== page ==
Whether they’re employing students working one summer at a time, or 9-to-5-ers who pick up bartending shifts for an extra paycheck, many restaurants are at a risk for high turnover rates. In fact, last year, the turnover rate in the hospitality sector exceeded 70 percent for the second consecutive year.
Not only does turnover cost money in hiring and training costs, but it puts a restaurant at risk of providing subpar service when staffers are at different levels of proficiency.
That’s why Upserve, a provider of restaurant POS, payments and analytics software, decided to dig into turnover stats as part of its inaugural restaurant industry report, analyzing millions of transactions from thousands of customers across the U.S. in Q3 of 2017.
Stop feeling like your restaurant has a revolving door by digging into data-backed insights:
Seasonality is the biggest culprit.
Weekly turnover rates increased from July to September on a weekly basis, likely signaling that students – who occupy an estimated 30% percent of seasonal restaurant jobs – are heading back to school.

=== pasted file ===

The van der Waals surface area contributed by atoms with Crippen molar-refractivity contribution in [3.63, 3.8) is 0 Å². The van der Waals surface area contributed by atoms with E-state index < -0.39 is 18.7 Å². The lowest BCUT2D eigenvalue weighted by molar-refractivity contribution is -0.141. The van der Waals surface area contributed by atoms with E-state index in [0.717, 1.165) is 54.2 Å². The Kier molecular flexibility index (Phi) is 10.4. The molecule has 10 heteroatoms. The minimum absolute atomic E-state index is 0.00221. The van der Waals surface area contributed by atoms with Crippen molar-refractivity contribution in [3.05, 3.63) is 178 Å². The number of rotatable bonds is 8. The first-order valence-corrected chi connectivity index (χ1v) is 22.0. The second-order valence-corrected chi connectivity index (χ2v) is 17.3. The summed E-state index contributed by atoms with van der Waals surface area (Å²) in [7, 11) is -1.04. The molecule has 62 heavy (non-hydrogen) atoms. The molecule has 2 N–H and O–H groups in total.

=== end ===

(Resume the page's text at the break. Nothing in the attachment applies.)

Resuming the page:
“Stop feeling like your restaurant has a revolving door by digging into data-backed insights.”
Restaurant location can impact your staff.
For example – pay rates are highest in the West and lowest in the South – a gap that is likely to increase in 2018. And turnover is highest in the Northeast and Midwest.
Finding and keeping kitchen staff is a priority for restaurants in every region
The gap in base pay rates between positions revealed just how prized kitchen staff are in a tight labor market: Everyone is paying a competitive rate.
Base pay rate has little impact on turnover.
Surprisingly, in all seven categories of staff measured, there are little signs of correlation between a higher base pay and employee turnover.